THE government would have us believe there’s really no fundamental difficulty with the citizenship provision in the constitution, which has cut a swathe through the federal parliament. It is just a matter of not being […]
THE closure of a Civic entertainment institution has caught the eye of Australia’s fake news site “The Betoota Advocate”. The site, which promotes itself as “Australia’s oldest newspaper”, responded to the demise – after 15 years – of the Academy Nightclub, with a banner headline: “Turnbull declares a month of mourning in response to Academy closing”.
“The Advocate” revealed that the PM called a special press conference to address the news, which he claimed had “no doubt shaken the capital to its core”.
Turnbull added: “There isn’t one politician here who can honestly say they haven’t been through those doors or peeled their feet off the floor of what is, or rather was, the greatest nightclub in Australia.”
ON New Year’s Day, 1992, four Canberra siblings took an aircraft flight they’ll probably never forget. The story was retold this week after the death of former US First Lady Barbara Bush. President George Bush and Mrs Bush were visiting Sydney and, following a function at Kirribilli House, were required to fly to Canberra to address the Federal parliament. The Bushes kindly invited the children of then PM Paul Keating – Katherine, Alexandra, Caroline and Patrick – to join them on Air Force One for the flight to Canberra.
BOUNCERS may soon be needed at the Tuggeranong dog park after a scathing post on social media forced the site’s moderator to close the comments option. The Facebook post, which attracted more than 320 contributions, many threatening and vitriolic, alleged bullying and intimidation by regular users.
“Dog owners in Tuggeranong, especially at the dog park between 9 and 10, hang your heads in the shameful act [sic] you were involved in… my neighbour came home in tears saying because of one person that thought her dog was savage you all ganged up and kicked her out!”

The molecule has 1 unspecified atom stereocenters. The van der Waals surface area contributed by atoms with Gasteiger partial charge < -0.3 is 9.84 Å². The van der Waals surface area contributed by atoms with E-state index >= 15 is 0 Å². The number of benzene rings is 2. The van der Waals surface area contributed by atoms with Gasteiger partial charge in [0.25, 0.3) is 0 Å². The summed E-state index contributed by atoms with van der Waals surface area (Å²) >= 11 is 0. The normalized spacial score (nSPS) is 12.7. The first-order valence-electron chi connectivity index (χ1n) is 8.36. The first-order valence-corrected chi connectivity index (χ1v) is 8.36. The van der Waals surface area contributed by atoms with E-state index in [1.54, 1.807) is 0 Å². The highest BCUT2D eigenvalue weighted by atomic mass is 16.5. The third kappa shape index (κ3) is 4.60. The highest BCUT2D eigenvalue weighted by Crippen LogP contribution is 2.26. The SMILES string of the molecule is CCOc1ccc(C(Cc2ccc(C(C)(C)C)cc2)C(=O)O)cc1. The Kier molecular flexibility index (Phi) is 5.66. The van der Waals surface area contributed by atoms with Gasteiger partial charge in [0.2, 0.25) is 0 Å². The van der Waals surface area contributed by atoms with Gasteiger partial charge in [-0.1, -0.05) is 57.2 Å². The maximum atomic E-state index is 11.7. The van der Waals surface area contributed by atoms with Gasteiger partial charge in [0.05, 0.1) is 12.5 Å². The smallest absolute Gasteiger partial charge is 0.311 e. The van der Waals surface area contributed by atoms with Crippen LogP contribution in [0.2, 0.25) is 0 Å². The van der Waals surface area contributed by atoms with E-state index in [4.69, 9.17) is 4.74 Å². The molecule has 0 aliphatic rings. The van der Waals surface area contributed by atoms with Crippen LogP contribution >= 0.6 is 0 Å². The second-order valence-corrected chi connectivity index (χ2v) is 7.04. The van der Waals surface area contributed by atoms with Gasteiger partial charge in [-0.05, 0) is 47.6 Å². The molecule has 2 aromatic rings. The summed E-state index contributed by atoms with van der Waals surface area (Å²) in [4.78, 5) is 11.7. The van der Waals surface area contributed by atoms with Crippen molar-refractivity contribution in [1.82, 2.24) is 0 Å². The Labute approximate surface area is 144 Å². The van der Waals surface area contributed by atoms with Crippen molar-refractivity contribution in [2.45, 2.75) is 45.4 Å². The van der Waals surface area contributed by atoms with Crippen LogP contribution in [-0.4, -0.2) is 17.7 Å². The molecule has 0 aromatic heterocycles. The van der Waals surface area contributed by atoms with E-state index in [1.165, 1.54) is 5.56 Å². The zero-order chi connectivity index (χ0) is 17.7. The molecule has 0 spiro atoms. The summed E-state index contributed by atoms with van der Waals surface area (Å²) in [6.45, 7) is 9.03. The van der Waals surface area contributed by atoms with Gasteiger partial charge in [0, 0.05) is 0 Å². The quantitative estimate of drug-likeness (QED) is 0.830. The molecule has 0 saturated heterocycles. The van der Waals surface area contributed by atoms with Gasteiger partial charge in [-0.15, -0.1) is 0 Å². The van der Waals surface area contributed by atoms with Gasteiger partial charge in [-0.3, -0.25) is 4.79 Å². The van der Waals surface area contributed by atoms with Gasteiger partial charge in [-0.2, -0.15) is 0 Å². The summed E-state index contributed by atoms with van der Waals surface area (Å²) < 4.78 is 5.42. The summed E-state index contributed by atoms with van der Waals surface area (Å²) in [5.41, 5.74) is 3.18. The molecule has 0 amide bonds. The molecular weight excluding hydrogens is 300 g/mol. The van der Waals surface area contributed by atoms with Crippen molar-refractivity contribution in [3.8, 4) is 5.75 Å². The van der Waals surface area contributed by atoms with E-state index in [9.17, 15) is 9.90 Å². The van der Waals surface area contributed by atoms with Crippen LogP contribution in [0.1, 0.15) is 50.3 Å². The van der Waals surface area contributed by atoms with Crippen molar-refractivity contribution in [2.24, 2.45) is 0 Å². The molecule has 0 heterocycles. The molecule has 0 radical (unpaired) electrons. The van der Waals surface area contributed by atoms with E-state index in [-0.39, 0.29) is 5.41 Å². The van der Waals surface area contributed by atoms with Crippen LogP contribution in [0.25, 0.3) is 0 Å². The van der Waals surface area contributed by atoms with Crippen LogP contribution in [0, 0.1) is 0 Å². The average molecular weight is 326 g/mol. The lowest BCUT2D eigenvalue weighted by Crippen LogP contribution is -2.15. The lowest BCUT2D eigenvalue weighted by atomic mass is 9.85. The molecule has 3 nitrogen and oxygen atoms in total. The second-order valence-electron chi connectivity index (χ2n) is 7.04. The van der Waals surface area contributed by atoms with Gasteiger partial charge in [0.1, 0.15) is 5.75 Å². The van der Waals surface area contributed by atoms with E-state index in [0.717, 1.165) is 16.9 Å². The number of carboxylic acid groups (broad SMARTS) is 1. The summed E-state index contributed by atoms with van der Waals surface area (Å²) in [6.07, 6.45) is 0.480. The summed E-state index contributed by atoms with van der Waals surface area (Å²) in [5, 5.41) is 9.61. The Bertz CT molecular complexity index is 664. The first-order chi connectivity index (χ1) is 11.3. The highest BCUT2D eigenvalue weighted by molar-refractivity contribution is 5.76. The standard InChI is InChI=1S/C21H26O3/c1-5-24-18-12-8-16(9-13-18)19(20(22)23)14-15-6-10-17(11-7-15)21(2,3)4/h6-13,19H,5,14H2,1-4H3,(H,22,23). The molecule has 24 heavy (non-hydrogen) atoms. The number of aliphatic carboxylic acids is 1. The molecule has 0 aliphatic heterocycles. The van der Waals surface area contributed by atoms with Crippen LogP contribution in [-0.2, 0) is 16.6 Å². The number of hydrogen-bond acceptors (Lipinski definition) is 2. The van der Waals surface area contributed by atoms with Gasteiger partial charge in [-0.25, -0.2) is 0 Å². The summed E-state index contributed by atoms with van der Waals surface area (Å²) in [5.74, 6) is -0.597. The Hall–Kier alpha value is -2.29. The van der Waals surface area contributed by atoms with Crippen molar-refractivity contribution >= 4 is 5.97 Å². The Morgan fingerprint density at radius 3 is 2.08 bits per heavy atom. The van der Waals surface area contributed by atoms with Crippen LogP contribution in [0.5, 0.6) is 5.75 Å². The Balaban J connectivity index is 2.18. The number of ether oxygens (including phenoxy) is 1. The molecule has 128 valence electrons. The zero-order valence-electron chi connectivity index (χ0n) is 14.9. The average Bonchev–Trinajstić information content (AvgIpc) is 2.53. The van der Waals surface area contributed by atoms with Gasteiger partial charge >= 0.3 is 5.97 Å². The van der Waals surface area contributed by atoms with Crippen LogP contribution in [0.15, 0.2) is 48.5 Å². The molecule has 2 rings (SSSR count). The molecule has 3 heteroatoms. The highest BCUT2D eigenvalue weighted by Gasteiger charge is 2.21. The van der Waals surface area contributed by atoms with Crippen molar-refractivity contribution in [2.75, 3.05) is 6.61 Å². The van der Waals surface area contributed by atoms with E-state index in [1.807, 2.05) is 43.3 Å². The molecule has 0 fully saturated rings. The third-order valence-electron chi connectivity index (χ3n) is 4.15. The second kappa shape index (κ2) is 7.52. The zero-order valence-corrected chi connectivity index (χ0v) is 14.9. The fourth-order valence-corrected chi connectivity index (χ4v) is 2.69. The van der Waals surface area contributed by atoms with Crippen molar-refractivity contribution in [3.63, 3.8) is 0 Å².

STILL on doggy dos and don’ts; a north Canberra hairdresser, frustrated that her advertising board was being used as a toilet by local canines, took drastic action. Lyneham Hair Fashions attached a note to the sandwich board requesting humans TO point their pets’ private parts in another direction. Owner Marisa Farrell says since the area became more dog friendly people tether their pets to the sign and she is forced to deal with what they invariably leave behind.
THE universal and dependable icebreaker in social situations is to talk about the weather. Social chatter in Canberra at this time of year is often centred around the unwritten but immutable law which forbids the firing up (regardless of fuel source) of any form of domestic heating until Anzac Day. But as the deadline approached some locals have confessed to a more cavalier approach and have been “enjoying our fires for weeks.”
THE reality of keeping warm during a Canberra winter is a far greater priority for some in our city than adhering to a rigid ritual based around April 25. A high percentage of renters in the capital are being forced to “camp out”. According to a new report published by Better Renting, four out of 10 rental properties have zero energy efficiency ratings (EER). Better Renting director Joel Dignam says renters are “being left to suffer in the worst properties on the market”. He says almost half of renters are living in “glorified tents that do virtually nothing to keep inhabitants safe and comfortable.”
IS the local food industry being impacted by the contemporary craze of Netflix and home-delivered food? That’s the opinion of one local expert following the abrupt closure of Jamie’s in Civic. The restaurant – which has struggled since opening in late 2013 – closed without notice on April 16 leaving 40 stranded. The closure, according to the foodie insider may be due, in part, to basic economics and a lack of motivation. Flopping on the couch, turning on Netflix and ordering in is apparently “less than a quarter of the effort”.